“Given this significant effort, it seems only fair that you acknowledge the level of effort, both past and now under way. I don’t have all the answers. I don’t know that anyone does. But the city clearly hasn’t accepted a status quo of disparity through inaction,” the letter said.

“Disparity is a complex problem with many socioeconomic causes not solely attributable to or controllable by police officers who deal with disparity at the tail end of the problem. Ultimately, the whole community owns a piece of the disparity problem, not just APD.”

Finally, Futrell concluded, “We all face a choice now on how we are going to move forward. We can continue to move forward in a way that divides and polarizes the community and police officers—or we can find a way to heal the rift and press forward. My door remains open to you individually or as a group.”

In addition to the five-page letter, Futrell sent a lengthy addendum attempting to address racial disparity within city government as a whole. For example, she admitted that attempts to recruit minorities into the city Fire Department have not been as successful as she had hoped. Although 40 percent of the upcoming cadet class is minority and/or female, she said, a high percentage of the top-ranking minorities with the department will be retiring within the next six years.

“Most of our diversity was done under a consent decree 20-25 years ago,” Futrell said Sunday. Under that decree, the city had to hire minorities on a rotational basis. She said she was asking the ministers for ideas on how to deal with that problem. Citywide, Futrell said, “We’ve made big gains . . . gains they’re just not acknowledging.” Although African-Americans make up 10 percent of the population, she said, the city workforce is 11 percent African-American.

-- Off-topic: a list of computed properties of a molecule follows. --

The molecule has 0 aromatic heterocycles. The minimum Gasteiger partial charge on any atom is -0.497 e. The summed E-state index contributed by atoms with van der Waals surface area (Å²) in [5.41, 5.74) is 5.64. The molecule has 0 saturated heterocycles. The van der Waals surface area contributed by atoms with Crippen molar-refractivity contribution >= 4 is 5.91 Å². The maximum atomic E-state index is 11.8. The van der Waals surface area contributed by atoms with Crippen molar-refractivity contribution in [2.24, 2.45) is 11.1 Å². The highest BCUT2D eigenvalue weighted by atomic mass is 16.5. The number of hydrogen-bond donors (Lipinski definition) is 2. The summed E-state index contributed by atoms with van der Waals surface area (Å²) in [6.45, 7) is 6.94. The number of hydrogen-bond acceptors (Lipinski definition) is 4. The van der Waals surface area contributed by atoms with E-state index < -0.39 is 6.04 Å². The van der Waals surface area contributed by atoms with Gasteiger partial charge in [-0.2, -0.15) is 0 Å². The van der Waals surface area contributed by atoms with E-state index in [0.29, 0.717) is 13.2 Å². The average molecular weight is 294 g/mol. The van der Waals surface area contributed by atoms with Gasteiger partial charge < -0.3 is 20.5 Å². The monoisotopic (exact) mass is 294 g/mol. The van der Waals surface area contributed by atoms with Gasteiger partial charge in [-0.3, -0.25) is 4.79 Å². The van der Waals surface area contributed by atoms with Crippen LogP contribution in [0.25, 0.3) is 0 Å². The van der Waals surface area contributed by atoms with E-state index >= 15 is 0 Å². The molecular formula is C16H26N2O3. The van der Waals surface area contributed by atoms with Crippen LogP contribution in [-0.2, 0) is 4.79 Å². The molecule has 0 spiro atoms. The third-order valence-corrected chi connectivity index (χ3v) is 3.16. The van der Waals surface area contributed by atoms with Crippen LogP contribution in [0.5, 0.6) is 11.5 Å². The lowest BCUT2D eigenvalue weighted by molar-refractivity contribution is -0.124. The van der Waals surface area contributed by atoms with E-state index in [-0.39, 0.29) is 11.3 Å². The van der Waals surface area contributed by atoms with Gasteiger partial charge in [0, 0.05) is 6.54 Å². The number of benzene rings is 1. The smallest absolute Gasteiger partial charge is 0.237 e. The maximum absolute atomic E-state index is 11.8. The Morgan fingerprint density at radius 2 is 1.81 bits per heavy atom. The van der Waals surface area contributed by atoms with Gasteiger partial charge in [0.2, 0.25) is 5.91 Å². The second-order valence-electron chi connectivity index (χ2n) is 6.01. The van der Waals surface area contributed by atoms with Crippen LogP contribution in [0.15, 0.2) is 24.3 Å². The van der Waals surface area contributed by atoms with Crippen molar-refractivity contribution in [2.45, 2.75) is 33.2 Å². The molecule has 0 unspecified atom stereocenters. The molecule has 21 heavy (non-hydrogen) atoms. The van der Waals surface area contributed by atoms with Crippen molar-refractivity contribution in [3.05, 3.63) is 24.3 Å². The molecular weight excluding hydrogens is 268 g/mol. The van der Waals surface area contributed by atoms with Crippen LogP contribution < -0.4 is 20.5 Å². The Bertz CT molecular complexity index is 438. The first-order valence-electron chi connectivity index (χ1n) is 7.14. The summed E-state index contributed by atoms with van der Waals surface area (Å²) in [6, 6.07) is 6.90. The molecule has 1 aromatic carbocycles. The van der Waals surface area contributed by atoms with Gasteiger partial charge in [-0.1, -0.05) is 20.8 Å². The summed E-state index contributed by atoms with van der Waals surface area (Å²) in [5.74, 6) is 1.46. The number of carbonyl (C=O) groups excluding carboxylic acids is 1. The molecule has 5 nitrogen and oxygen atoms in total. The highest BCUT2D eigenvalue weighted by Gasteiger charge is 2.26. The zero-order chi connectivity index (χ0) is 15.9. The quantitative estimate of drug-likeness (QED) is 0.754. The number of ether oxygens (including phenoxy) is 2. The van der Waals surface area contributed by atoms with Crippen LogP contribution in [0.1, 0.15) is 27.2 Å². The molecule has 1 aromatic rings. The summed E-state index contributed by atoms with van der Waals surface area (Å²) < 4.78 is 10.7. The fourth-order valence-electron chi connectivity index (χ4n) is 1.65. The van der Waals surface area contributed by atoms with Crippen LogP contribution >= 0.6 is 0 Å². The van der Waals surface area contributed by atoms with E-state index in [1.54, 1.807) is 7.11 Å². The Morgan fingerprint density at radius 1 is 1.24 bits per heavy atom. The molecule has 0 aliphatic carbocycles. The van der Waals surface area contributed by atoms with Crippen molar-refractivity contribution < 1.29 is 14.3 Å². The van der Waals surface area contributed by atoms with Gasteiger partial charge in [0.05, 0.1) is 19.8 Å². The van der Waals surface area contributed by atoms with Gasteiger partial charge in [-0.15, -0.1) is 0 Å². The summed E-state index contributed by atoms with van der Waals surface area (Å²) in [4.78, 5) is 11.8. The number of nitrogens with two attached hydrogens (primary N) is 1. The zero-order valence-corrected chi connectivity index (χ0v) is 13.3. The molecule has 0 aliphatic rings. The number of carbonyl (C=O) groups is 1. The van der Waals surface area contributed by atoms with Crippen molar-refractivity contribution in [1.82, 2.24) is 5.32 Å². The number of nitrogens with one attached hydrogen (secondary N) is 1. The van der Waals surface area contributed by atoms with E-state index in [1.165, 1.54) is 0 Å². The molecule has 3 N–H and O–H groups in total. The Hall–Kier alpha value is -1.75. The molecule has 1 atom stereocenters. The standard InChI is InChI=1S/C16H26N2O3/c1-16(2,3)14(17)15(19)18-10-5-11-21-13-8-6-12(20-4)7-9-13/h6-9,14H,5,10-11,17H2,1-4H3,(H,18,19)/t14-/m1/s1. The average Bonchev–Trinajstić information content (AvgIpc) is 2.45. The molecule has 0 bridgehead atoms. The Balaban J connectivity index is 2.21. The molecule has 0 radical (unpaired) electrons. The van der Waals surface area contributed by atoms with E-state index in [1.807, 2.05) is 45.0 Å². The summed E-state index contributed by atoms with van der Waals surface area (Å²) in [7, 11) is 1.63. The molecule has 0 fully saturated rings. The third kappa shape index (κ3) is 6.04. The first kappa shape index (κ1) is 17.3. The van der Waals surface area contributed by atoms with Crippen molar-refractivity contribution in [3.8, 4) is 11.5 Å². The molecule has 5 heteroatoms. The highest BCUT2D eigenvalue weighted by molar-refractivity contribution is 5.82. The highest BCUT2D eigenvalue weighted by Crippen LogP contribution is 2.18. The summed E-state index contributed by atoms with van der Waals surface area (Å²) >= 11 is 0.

McCaul emphasizes Austin connections

Congressional candidate Michael McCaul played up his ties to Austin and the Bush administration on Sunday at a campaign rally on the steps of the State Capitol. State Representative Jack Stick and U.S. Senator John Cornyn, both endorsing McCaul, joined the candidate, who is seeking the GOP’s nomination in the new 10th Congressional District.

“I think he stands head and shoulders above the opposition in this contested primary,” said Senator Cornyn. “I can’t think of anybody better than Michael McCaul to work alongside of President Bush and the United States Congress and to help continue to make our country safer against those who would come here to kill us and to harm innocent civilians as they did on September 11th.” During his tenure as Texas Attorney General, Cornyn recruited McCaul away from the U.S. Department of Justice to work for the AG’s office. McCaul later returned to the DOJ to serve as Chief of the Terrorism and National Security Section within the U.S. Attorney’s Office for the Western District of Texas.